Symptoms of Schizophrenia infographic


Schizophrenia is a serious mental illness that affects how a person thinks, feels, and acts. People with schizophrenia experience unusual or strange thoughts, feelings, and behaviors that can put them, their family members, and their friends in distress. They may have difficulty distinguishing between the real world and imaginary thoughts or experiences, which can make it difficult to plan and carry out daily activities or make decisions.

Key Things to Know About Schizophrenia

  • People with schizophrenia are usually diagnosed between the ages of 16 and 30, after the first episode of psychosis.
  • People with schizophrenia often have problems learning, paying attention to details, solving problems, remembering things, speaking clearly and appropriately for the situation, and making good decisions.
  • Starting treatment as soon as possible following the first episode of psychosis is an important step toward recovery. With the right treatment, many people with schizophrenia are able to live normal lives.

Treatments Include:

  • Medication
  • Psychotherapy
  • Group therapy
  • Family therapy
  • Psychiatric care

Common Myths About Schizophrenia

Myth #1: Schizophrenia is a life sentence.
While there is no cure for schizophrenia, symptoms can be managed with medication and psychosocial treatment, allowing many people to lead fulfilling lives. The earlier you get help, the better your chances of recovery.

Myth #2: All people with schizophrenia are violent or dangerous.
The vast majority of people with schizophrenia do not commit violent crimes. However, they may experience delusions or hallucinations that make them feel paranoid or anxious–and these feelings can lead to aggressive behavior towards others or themselves.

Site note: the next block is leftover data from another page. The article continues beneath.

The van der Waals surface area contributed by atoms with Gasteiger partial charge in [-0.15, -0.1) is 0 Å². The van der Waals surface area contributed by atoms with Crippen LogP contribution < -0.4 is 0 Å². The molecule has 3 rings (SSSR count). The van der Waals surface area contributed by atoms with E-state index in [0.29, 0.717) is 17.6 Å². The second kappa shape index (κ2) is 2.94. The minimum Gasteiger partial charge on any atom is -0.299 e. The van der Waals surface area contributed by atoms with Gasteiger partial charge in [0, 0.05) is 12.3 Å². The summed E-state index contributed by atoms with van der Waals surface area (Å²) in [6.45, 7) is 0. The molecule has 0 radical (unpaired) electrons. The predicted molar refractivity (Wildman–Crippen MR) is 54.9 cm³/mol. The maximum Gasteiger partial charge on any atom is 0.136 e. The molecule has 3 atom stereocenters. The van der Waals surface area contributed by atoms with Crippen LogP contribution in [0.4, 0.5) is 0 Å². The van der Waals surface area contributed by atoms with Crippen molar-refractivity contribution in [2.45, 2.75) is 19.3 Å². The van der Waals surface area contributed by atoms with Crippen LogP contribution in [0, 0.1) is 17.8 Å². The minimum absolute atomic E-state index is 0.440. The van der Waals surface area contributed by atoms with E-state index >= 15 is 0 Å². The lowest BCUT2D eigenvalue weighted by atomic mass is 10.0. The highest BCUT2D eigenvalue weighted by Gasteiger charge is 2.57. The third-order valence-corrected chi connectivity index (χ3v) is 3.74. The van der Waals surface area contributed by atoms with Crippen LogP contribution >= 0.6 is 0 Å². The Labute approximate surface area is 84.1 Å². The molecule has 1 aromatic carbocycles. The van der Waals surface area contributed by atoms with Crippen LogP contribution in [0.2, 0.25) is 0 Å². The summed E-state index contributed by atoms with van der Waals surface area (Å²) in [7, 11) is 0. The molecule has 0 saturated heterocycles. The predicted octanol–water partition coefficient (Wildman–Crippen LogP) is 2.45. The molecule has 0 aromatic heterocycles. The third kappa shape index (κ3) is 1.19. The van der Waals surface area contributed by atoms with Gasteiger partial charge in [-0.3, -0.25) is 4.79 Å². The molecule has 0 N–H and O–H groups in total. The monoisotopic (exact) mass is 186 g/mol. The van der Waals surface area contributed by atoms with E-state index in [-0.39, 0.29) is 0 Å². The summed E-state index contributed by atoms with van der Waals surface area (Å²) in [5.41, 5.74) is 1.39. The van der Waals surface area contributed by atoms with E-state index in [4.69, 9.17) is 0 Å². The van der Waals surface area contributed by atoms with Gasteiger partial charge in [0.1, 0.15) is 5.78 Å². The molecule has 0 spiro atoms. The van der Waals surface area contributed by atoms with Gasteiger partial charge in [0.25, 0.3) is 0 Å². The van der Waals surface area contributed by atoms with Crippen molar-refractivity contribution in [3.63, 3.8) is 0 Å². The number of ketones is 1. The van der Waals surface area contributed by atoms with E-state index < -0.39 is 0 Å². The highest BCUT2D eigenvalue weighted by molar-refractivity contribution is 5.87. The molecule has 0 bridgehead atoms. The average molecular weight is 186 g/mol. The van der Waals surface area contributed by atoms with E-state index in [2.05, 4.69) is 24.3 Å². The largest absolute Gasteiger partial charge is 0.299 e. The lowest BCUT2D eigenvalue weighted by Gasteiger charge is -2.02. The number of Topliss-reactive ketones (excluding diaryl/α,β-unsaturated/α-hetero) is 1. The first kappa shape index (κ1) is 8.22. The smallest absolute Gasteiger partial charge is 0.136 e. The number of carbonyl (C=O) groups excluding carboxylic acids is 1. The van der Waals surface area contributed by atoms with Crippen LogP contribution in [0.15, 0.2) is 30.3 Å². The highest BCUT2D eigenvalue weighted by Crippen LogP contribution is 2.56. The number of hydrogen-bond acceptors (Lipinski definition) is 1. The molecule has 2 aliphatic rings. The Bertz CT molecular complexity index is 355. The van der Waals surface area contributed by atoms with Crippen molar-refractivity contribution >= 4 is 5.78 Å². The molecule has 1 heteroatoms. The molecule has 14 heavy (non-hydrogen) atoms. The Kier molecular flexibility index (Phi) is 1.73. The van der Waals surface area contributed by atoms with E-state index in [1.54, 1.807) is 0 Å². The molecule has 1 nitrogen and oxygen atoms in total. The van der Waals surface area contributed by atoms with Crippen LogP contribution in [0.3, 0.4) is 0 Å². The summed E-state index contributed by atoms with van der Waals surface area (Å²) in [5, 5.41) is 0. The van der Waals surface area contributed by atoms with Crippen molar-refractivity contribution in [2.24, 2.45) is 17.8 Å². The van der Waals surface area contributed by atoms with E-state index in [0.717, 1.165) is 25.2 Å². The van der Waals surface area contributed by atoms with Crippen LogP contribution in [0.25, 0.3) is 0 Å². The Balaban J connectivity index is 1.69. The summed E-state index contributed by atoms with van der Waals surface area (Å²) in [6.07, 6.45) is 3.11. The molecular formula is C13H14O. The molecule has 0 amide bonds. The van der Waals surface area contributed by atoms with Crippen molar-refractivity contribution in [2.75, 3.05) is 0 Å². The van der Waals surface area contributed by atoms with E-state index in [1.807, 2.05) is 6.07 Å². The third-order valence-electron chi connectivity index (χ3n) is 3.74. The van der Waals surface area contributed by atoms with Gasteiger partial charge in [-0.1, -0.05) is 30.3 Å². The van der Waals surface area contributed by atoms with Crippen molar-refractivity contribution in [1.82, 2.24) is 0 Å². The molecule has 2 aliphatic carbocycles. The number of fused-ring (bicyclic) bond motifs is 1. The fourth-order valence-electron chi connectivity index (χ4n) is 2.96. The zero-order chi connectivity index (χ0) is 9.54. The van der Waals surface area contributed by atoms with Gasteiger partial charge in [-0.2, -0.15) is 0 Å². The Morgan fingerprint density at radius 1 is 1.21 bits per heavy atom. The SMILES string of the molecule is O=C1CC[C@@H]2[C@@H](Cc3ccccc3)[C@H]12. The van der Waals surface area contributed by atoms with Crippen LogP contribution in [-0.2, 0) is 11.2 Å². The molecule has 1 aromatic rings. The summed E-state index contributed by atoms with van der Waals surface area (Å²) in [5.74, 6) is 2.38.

Myth #3: Schizophrenia means split personality.
People with schizophrenia don’t have split personalities—they experience hallucinations and delusions. It’s true that people with schizophrenia sometimes hear voices or see things that aren’t there, but those hallucinations tend to be very different from someone with multiple personalities. In fact, most people with schizophrenia don’t hear voices at all.

Myth #4: Schizophrenia is caused by bad parenting or childhood trauma.
We do not yet understand how genes might cause schizophrenia, but research suggests that one or more genes may be involved in its development. However, studies show no evidence that childhood trauma or bad parenting lead to schizophrenia.

Myth #5: Schizophrenia is rare.
Schizophrenia affects around 1 in 100 people at some point in their lives, making it one of the most common forms of serious mental health conditions in the U.S.

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